In your findings chapter(s) you will be presenting the data and telling the readers what it all means. Here are some general points about your findings chapter then I will explain how a findings paragraph is structured.
- Your findings should provide sufficient evidence from your data to support the conclusions you have made. The evidence takes the form of quotations from interviews and/or excerpts from observations or documentary evidence.
- To make sure your research is ethically sound you have to make sure you have confidence in your findings and include counter-evidence (evidence that contradicts your primary finding) and not report something that does not have sufficient evidence to back it up.
- Your findings should be related back to your conceptual framework.
- Your findings should be in response to the problem presented (as defined by the research questions) and should be the “solution” or “answer” to those questions.
- Be selective by focusing on data that enables you to answer your research questions. Don’t just offer raw data.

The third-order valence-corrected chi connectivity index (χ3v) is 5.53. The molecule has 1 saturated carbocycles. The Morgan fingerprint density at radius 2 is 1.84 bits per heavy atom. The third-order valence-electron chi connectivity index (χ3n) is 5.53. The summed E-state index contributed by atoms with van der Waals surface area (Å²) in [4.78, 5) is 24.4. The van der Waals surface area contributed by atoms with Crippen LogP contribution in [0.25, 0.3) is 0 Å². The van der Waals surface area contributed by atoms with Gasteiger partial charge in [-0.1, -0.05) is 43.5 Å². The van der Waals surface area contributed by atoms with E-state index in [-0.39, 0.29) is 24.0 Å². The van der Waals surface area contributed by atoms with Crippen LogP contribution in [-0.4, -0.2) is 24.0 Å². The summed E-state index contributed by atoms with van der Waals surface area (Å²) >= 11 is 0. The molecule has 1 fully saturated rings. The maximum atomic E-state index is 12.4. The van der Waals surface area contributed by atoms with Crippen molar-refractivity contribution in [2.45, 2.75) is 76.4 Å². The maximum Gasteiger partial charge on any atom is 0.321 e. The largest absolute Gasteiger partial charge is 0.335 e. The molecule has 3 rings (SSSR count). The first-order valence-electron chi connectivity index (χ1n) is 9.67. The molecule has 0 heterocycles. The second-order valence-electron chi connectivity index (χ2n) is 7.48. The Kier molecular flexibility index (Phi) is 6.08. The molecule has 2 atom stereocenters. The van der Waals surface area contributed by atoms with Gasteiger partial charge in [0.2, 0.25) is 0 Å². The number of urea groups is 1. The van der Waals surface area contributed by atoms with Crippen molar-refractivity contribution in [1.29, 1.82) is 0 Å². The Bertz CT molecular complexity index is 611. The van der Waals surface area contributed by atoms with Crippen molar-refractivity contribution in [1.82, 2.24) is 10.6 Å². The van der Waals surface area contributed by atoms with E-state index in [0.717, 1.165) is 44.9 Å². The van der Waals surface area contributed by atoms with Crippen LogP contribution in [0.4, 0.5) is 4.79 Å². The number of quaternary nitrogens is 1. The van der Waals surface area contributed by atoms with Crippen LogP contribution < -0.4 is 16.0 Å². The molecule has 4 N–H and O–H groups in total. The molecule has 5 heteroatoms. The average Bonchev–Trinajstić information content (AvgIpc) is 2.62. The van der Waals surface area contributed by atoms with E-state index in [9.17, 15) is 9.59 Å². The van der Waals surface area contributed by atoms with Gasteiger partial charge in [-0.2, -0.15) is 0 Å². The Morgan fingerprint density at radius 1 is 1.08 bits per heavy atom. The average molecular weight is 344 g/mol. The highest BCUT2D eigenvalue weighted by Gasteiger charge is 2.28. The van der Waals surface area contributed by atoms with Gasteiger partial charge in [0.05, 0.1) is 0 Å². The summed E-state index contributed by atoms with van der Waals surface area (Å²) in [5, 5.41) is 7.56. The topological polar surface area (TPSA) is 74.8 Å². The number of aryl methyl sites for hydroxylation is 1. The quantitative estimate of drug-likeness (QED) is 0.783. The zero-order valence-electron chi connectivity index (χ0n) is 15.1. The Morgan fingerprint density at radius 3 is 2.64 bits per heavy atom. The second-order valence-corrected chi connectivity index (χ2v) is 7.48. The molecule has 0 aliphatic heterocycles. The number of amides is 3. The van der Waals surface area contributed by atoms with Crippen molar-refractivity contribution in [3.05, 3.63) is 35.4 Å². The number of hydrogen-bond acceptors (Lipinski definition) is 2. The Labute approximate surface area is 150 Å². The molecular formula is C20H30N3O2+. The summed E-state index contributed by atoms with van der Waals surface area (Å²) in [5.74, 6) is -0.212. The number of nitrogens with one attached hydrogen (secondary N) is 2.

- Qualitative research presents “best examples” of raw data to demonstrate an analytic point, not simply to display data.
- Numbers (descriptive statistics) help your reader understand how prevalent or typical a finding is. Numbers are helpful and should not be avoided simply because this is a qualitative dissertation. For example, if 18 out of 20 respondents shared a particular view then tell the reader this.
The paragraphs in a findings chapter can be divided in to three parts.
The first sentences in a findings paragraph have three main functions. First comes the transition sentence from the previous paragraph or subheading. It then states the ‘thesis’ for the coming paragraph. After this there may be additional sentences referring to context or literature which support the ‘thesis’. After this it is time to set up the supporting quotation(s) that is about to follow, this includes naming the participant and describing the context or question that was asked.
Choosing your quotations is an important part of the process of writing up the chapter. Select one or two of the best, most vivid and enlightening quotations that are relevant to your thesis sentence. Make sure that you indent any quotations that are more than forty words long. Alternatively, you may wish to choose shorter quotes that do not require indenting.
Don’t ever end your paragraph at the quotation! There should be at least one sentence afterwards. Use these sentences to stress the importance of the quote showing how it supports your ‘thesis’ statement. Then set up the next paragraph.
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